Following on from the basic tote pattern the other day, I’m going to show you how to line the bag and add a zip to the front pocket. Adding a contrast pocket could be a great way to use up precious scraps or more expensive fabrics.
To fit neatly, the zip should measure no more than 25cm. You can use continuous zipping like I did, or if you’re using a ready made zip you might need to trim some of the excess tape from the ends.
1 pair of lining pieces – use the main bag pattern piece and trim 2.5cm from the top edges
1 x back bag – I’ve added some iron on woven interfacing since its a light weight quilting cotton
1 x bag front – interfaced the same way
1 pair of straps
3cm x 27cm – used to cover zip inside pocket
cut 2 squares to cover the ends of your zip 2.5cm x 2.5cm
front pocket – with fusing as main bag pieces
Once you’ve got your pieces fused and ready we need to work with the zip. bind the ends of your zip so it is no more than 25cm in length.
Sew the zip to the pocket piece and use piece 5 as a facing to cover the zip tape.
Mark where the zip needs to sit on the front bag piece and flip the pocket over. Line the zip up with the pins and sew the second side of the zip onto the main bag.
Sew the back bag to the front. You need to get close to the zip ends, but don’t stitch over them.
Sew the lining and leave an opening in the bottom edge. Pin the straps at the notches (as per the basic tote pattern) and tack or stitch to the bag. Fit the bag inside the lining as shown. Match the side seams and sew the bag to the lining.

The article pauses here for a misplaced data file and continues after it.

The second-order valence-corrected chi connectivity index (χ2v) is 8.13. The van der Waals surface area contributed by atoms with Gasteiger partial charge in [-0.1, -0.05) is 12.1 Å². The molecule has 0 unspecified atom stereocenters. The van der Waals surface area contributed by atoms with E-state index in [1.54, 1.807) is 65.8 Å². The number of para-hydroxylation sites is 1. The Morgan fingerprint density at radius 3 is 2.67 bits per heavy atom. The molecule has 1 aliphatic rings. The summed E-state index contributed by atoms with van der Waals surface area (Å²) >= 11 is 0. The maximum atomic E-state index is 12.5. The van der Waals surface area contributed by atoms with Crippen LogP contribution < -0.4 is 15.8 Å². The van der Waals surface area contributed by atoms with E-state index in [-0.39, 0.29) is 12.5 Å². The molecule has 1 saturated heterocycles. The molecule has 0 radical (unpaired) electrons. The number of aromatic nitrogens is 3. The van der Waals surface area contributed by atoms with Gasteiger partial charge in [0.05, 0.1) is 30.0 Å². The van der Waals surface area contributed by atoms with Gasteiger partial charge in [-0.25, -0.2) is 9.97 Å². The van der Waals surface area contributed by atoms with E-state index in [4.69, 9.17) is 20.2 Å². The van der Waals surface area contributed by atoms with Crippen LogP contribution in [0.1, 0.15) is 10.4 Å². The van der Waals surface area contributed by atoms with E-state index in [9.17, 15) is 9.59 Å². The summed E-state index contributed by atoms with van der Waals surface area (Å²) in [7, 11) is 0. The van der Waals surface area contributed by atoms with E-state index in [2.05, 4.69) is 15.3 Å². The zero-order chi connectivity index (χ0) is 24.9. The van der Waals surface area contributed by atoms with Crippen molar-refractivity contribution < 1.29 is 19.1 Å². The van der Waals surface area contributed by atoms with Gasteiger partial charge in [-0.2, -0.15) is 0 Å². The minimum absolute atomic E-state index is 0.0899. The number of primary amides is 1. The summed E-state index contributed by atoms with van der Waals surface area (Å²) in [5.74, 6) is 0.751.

Pull the bag through the opening in the lining and arrange the lining back inside the bag. Sew around the top – just on the lining edge – to form a hem. Sew the opening closed on the lining.
And you’re done – how does it look?
Share a photo on Instagram with the hashtag #toteallypimpinproject and be sure to check out what Linden and Rachael have made too.
And remember to pin this into your business ideas folder.
The bag we’re starting with is perfect for customization and would be great to make for a market stall or to sell online (YES you have my permission to use the pattern – go for it!) The bag is a good size for a library bag, a lunch bag to take to work or as a gift bag instead of paper. First lets start with the basic tutorial.
1. Take notice of any pattern repeat on the fabric or any one way designs.
2. cut 1 pair main bag pieces 27cm x 34cm
3. cut 1 pocket piece 27cm x 16cm
4. cut 1 pair strap pieces 8cm x 50cm OR
cut 2 x 50cm lengths of cotton webbing.
Fold and stitch a double 1cm hem on top edge of pocket piece. (image 1)
Position pocket on the main bag and stitch a row down the centre. (Image 2 and 3)
With right sides together sew sides and bottom of main bag pieces together, catching the pocket on the three sides. (Image 4)
Neaten. (Image 5)
Fold the fabric strap pieces in half lengthways and finger press. Open and fold the two raw edges in to meet at the centre fold. (Image 6 and 7)
Fold in half lengthways again and sew down both edges. (Image 8, 9 and 10)
Locate the notches for the straps, and tack (either by machine or hand) to the top edge of the bag ON THE OUTSIDE. (Image 11)
Fold a double 2cm hem on the top edge of the bag and stitch – catching the straps ends as you go. (Image 12)
Fold the straps out and pin.
Topstitch the top edge and catch the straps as you go. (Image 13)
And that’s it for the basic bag – now for the fun part – remodeling!
There are a few reasons why you might like to line a skirt – for modesty if the main fabric is a bit see through, to help the fabric sit smoothly and not cling to your legs when wearing stockings/leggings, or perhaps to make the skirt feel thicker if the main fabric is too light. The type of lining you choose needs to complement the main fabric so it doesn’t interfere with the main fabric and because you are going to be washing them together.
The most common fabric labelled as lining is thin, plain coloured and has a slippery/slinky feel. It can be made from polyester, acetate or silk and would be suitable for lining most garments. If you wanted a cotton lining – say for breath-ability – you could use cotton voile or any other light weight plain weave cotton.